Encyclopedia > Oxford Union

  Article Content

Oxford Union

The Oxford Union Society, commonly referred to simply as the Oxford Union, is a debating society whose membership is drawn from the University of Oxford. A parallel organisation exists in Cambridge. Founded in 1823, it has gained a worldwide reputation for the cut and thrust of its debate, proving a valuable training ground for many future British prime ministers.

The Oxford Union is often confused by visitors with the students' union[?], which is a completely separate organisation at Oxford, with a much less exclusive membership. The Oxford Union buildings are located in Frewin Court, off the Cornmarket, and contain a library and restaurant, as well as the famous debating chamber, which has played host to such figures as the Dalai Lama, Robert Kennedy, Malcolm X, Winston Churchill, Jon Bon Jovi... and Kermit the Frog!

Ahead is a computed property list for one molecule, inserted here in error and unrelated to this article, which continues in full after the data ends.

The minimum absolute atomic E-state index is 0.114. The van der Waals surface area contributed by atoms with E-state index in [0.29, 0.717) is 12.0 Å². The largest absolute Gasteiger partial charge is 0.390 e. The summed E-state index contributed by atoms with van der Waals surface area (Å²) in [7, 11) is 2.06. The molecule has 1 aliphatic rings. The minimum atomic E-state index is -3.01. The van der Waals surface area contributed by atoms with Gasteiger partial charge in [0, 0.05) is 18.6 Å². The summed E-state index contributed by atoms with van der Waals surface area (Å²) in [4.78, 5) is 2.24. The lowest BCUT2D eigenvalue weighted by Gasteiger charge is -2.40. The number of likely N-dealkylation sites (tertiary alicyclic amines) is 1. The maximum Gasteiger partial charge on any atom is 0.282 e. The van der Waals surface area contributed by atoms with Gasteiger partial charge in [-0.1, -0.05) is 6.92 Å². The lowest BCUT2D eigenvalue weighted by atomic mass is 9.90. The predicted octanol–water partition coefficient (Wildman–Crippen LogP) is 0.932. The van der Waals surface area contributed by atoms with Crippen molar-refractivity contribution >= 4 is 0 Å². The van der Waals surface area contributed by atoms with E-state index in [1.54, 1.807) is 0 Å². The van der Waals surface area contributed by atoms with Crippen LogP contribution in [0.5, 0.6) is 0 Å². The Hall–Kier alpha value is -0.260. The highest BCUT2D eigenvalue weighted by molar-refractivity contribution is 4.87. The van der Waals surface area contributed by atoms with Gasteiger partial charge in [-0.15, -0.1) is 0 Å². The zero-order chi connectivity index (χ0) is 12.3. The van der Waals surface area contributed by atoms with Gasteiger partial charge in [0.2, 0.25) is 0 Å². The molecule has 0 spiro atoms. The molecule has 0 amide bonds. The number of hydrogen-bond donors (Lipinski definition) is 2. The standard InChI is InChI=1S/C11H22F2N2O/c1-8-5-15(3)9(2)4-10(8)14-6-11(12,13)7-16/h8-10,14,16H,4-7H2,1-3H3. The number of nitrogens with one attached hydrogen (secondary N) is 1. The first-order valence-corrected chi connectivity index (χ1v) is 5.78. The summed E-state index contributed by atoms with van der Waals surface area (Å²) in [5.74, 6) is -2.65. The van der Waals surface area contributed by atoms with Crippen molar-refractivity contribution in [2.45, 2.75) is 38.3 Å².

The society is run by a committee of students, elected every term from the membership. The post of President of the Oxford Union is much sought-after, and is often the starting point for a successful political career. Famous past presidents include:

All Wikipedia text is available under the terms of the GNU Free Documentation License

  Search Encyclopedia

Search over one million articles, find something about almost anything!
  Featured Article
Monty Woolley

... His most famous role is that of the cranky professor forced to stay immobile because of a broken leg in 1942's The Man Who Came to Dinner[?], which he had performed onstage ...

This page was created in 79.7 ms